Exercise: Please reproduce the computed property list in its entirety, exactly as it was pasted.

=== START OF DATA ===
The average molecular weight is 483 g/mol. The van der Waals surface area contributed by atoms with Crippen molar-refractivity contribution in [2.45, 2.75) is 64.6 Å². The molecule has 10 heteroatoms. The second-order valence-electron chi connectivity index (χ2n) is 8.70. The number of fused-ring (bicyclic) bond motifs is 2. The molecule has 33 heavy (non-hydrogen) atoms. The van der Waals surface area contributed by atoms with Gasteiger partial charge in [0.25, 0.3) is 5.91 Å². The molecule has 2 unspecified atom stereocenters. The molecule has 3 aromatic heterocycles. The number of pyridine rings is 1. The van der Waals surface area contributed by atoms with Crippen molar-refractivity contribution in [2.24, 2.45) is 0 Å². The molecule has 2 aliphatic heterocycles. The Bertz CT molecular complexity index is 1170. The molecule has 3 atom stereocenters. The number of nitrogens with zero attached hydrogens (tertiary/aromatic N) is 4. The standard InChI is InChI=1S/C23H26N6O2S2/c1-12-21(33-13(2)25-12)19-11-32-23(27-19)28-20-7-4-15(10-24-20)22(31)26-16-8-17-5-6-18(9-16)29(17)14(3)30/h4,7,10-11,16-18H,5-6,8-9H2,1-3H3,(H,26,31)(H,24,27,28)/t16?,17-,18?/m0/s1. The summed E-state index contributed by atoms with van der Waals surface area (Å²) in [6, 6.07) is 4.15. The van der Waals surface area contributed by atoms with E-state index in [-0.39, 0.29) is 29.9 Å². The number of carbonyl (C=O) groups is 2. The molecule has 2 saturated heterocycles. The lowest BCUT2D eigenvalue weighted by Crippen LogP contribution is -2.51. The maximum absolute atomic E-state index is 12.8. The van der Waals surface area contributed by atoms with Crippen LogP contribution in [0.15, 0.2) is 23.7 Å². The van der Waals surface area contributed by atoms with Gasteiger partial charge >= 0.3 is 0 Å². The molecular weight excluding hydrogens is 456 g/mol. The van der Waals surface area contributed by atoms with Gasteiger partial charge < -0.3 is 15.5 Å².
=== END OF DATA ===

The average molecular weight is 483 g/mol. The van der Waals surface area contributed by atoms with Crippen molar-refractivity contribution in [2.45, 2.75) is 64.6 Å². The molecule has 10 heteroatoms. The second-order valence-electron chi connectivity index (χ2n) is 8.70. The number of fused-ring (bicyclic) bond motifs is 2. The molecule has 33 heavy (non-hydrogen) atoms. The van der Waals surface area contributed by atoms with Gasteiger partial charge in [0.25, 0.3) is 5.91 Å². The molecule has 2 unspecified atom stereocenters. The molecule has 3 aromatic heterocycles. The number of pyridine rings is 1. The van der Waals surface area contributed by atoms with Crippen molar-refractivity contribution in [2.24, 2.45) is 0 Å². The molecule has 2 aliphatic heterocycles. The Bertz CT molecular complexity index is 1170. The molecule has 3 atom stereocenters. The number of nitrogens with zero attached hydrogens (tertiary/aromatic N) is 4. The standard InChI is InChI=1S/C23H26N6O2S2/c1-12-21(33-13(2)25-12)19-11-32-23(27-19)28-20-7-4-15(10-24-20)22(31)26-16-8-17-5-6-18(9-16)29(17)14(3)30/h4,7,10-11,16-18H,5-6,8-9H2,1-3H3,(H,26,31)(H,24,27,28)/t16?,17-,18?/m0/s1. The summed E-state index contributed by atoms with van der Waals surface area (Å²) in [6, 6.07) is 4.15. The van der Waals surface area contributed by atoms with E-state index in [-0.39, 0.29) is 29.9 Å². The number of carbonyl (C=O) groups is 2. The molecule has 2 saturated heterocycles. The lowest BCUT2D eigenvalue weighted by Crippen LogP contribution is -2.51. The maximum absolute atomic E-state index is 12.8. The van der Waals surface area contributed by atoms with Crippen LogP contribution in [0.15, 0.2) is 23.7 Å². The van der Waals surface area contributed by atoms with Gasteiger partial charge >= 0.3 is 0 Å². The molecular weight excluding hydrogens is 456 g/mol. The van der Waals surface area contributed by atoms with Gasteiger partial charge < -0.3 is 15.5 Å².